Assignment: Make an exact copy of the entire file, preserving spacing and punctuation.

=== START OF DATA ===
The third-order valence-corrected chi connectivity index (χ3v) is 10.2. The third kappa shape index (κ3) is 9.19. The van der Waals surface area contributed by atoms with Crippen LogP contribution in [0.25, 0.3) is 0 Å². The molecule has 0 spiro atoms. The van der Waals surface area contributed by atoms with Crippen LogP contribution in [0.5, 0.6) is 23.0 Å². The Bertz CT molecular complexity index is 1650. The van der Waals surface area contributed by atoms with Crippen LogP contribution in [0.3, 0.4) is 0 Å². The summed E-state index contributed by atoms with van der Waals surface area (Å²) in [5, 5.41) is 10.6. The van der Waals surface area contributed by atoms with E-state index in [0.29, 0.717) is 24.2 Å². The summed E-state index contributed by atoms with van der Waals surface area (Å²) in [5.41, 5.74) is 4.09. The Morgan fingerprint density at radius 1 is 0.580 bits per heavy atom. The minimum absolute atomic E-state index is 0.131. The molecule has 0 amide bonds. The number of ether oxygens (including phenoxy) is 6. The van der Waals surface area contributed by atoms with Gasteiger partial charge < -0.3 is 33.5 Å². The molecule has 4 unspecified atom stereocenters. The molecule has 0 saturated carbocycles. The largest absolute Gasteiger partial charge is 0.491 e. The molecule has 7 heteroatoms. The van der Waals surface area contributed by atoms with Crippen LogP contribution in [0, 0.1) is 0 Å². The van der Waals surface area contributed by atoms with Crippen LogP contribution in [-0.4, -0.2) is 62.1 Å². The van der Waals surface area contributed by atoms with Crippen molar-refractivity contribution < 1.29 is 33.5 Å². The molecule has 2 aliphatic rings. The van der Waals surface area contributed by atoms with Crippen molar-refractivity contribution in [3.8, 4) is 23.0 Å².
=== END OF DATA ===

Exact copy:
The third-order valence-corrected chi connectivity index (χ3v) is 10.2. The third kappa shape index (κ3) is 9.19. The van der Waals surface area contributed by atoms with Crippen LogP contribution in [0.25, 0.3) is 0 Å². The molecule has 0 spiro atoms. The van der Waals surface area contributed by atoms with Crippen LogP contribution in [0.5, 0.6) is 23.0 Å². The Bertz CT molecular complexity index is 1650. The van der Waals surface area contributed by atoms with Crippen LogP contribution in [0.3, 0.4) is 0 Å². The summed E-state index contributed by atoms with van der Waals surface area (Å²) in [5, 5.41) is 10.6. The van der Waals surface area contributed by atoms with E-state index in [0.29, 0.717) is 24.2 Å². The summed E-state index contributed by atoms with van der Waals surface area (Å²) in [5.41, 5.74) is 4.09. The Morgan fingerprint density at radius 1 is 0.580 bits per heavy atom. The minimum absolute atomic E-state index is 0.131. The molecule has 0 amide bonds. The number of ether oxygens (including phenoxy) is 6. The van der Waals surface area contributed by atoms with Gasteiger partial charge < -0.3 is 33.5 Å². The molecule has 4 unspecified atom stereocenters. The molecule has 0 saturated carbocycles. The largest absolute Gasteiger partial charge is 0.491 e. The molecule has 7 heteroatoms. The van der Waals surface area contributed by atoms with Crippen LogP contribution in [0, 0.1) is 0 Å². The van der Waals surface area contributed by atoms with Crippen LogP contribution in [-0.4, -0.2) is 62.1 Å². The van der Waals surface area contributed by atoms with Crippen molar-refractivity contribution < 1.29 is 33.5 Å². The molecule has 2 aliphatic rings. The van der Waals surface area contributed by atoms with Crippen molar-refractivity contribution in [3.8, 4) is 23.0 Å².